User Stories or Product Backlog Items?

I’m using the terms User Stories and Product Backlog Items (PBI) interchangeably. User Stories come from Extreme Programming and are not required by Scrum, where you can find Product Backlog Items. In short, User Story is an informal, natural language description of one or more features of a software system. A common practice is to use User Stories by the teams in Scrum as their template helps structure them and bring the focus of the team to the user. How to write User Stories is a great material for another article, once I write it, you will be able to find it in the description below.

Nonetheless, a good user story is not one that’s perfectly written by one person but one that has been discussed in a team.

What does it mean to be “ready” for the Sprint?

Here is when the Definition of Ready comes in handy. Each team creates their Definition of Ready which serves as a checklist to deem an item ready for the Sprint. “Ready” stories should be clear, concise, and actionable.

So, how do we actually do this? As Backlog refinement is an act of adding details, estimates, and order to items in the Product Backlog, usually, that means meeting with the Scrum Team and discussing every aspect but not necessarily. It can be also done asynchronously and become an ongoing practice. Note that Scrum doesn’t add refinement to the list of Scrum events, so the form is free and up to the Scrum Team.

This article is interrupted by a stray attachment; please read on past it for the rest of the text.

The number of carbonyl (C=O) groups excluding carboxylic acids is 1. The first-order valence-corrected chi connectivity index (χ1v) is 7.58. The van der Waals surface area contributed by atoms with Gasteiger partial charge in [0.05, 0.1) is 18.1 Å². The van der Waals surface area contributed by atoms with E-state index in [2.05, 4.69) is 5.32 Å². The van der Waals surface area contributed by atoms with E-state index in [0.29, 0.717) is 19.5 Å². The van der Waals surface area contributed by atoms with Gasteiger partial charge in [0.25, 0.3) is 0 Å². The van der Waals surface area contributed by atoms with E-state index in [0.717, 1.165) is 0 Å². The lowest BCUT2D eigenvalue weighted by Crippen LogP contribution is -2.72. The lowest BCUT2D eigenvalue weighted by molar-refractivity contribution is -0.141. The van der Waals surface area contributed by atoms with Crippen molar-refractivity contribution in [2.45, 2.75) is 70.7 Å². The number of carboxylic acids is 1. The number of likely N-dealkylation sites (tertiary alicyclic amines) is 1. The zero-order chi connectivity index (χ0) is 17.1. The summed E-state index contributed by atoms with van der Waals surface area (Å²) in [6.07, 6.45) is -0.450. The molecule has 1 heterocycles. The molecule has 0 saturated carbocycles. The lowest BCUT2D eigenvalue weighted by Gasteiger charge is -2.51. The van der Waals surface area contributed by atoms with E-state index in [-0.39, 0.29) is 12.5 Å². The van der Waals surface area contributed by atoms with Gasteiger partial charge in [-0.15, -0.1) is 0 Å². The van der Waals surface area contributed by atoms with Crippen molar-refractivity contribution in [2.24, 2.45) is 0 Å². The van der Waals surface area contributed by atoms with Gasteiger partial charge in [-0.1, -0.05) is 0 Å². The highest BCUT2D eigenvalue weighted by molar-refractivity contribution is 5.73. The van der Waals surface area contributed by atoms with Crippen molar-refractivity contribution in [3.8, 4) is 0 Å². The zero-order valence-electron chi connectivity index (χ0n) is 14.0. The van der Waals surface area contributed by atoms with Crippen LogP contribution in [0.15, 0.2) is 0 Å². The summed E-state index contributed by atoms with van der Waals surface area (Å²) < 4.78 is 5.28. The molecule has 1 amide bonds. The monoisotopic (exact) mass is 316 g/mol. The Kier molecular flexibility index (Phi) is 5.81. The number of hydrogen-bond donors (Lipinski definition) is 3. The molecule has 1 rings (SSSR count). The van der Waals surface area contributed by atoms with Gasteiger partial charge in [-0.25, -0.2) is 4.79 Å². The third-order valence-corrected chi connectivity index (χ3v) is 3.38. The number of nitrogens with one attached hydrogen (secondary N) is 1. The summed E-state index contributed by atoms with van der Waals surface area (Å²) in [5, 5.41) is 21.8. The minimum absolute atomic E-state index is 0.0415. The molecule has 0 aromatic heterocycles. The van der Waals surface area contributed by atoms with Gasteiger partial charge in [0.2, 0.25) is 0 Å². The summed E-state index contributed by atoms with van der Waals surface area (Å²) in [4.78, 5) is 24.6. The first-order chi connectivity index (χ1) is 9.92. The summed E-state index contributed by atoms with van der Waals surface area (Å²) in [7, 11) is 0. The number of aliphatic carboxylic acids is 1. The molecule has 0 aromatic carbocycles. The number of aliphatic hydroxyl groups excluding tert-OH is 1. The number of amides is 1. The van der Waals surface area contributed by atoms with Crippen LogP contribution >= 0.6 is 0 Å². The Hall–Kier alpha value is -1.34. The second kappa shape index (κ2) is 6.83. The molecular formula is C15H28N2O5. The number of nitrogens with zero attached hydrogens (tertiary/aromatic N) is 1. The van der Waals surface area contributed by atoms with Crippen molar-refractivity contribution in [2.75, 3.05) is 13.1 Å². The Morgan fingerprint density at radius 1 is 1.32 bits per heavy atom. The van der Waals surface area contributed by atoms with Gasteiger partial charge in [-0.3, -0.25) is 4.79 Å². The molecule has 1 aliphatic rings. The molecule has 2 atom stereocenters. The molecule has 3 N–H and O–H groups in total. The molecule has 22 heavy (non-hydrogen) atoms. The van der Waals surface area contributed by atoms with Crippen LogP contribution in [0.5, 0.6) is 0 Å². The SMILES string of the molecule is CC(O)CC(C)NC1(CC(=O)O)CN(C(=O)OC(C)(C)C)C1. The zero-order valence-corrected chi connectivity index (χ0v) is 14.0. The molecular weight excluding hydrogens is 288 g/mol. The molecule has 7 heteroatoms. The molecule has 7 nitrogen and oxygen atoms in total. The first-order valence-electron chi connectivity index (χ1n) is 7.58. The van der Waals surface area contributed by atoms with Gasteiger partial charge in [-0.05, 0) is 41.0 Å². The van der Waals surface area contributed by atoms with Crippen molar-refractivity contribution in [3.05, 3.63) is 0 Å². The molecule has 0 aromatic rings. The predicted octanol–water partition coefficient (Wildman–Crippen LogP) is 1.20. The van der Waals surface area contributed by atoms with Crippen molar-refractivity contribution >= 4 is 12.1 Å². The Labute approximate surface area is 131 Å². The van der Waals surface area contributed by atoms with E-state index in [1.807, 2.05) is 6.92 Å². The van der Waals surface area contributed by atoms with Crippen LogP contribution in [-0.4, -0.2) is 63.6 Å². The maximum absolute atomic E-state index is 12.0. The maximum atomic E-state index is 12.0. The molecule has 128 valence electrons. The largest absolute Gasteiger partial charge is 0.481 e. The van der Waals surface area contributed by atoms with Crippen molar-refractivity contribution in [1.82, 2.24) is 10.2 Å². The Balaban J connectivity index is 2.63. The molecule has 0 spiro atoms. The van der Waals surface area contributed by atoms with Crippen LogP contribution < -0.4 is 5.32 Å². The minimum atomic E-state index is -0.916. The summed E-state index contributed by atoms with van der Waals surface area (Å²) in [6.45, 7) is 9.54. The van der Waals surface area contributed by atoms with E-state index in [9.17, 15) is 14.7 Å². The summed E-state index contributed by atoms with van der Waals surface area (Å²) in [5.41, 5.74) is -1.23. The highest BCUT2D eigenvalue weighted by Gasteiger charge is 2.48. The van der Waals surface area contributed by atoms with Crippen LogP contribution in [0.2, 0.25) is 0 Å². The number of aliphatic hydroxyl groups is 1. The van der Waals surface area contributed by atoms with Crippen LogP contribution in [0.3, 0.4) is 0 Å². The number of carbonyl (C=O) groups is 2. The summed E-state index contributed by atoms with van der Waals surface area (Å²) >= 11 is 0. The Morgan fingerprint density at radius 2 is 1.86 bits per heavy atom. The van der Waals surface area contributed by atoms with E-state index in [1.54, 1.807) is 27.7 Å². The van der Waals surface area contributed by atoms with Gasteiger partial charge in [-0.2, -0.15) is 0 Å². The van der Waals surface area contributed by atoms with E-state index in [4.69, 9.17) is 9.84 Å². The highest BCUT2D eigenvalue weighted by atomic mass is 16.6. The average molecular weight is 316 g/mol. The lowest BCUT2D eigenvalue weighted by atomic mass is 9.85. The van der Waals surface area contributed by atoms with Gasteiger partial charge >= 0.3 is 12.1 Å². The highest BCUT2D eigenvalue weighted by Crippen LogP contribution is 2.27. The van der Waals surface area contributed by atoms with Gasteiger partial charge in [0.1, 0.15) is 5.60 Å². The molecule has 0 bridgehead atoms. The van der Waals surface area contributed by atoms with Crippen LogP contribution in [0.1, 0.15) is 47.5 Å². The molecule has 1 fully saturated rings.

As I already mentioned, there can be different forms of doing the refinement, for example:

  1. A regular meeting of the Scrum Team — say once a week, where the Product Owner brings User Stories to refine. A variation would be that the Product Owner brings the Epics, one level higher than User Stories, with business context and the team writes the User Stories together using the User Story Mapping or other practice to help identify the stories for the new initiative.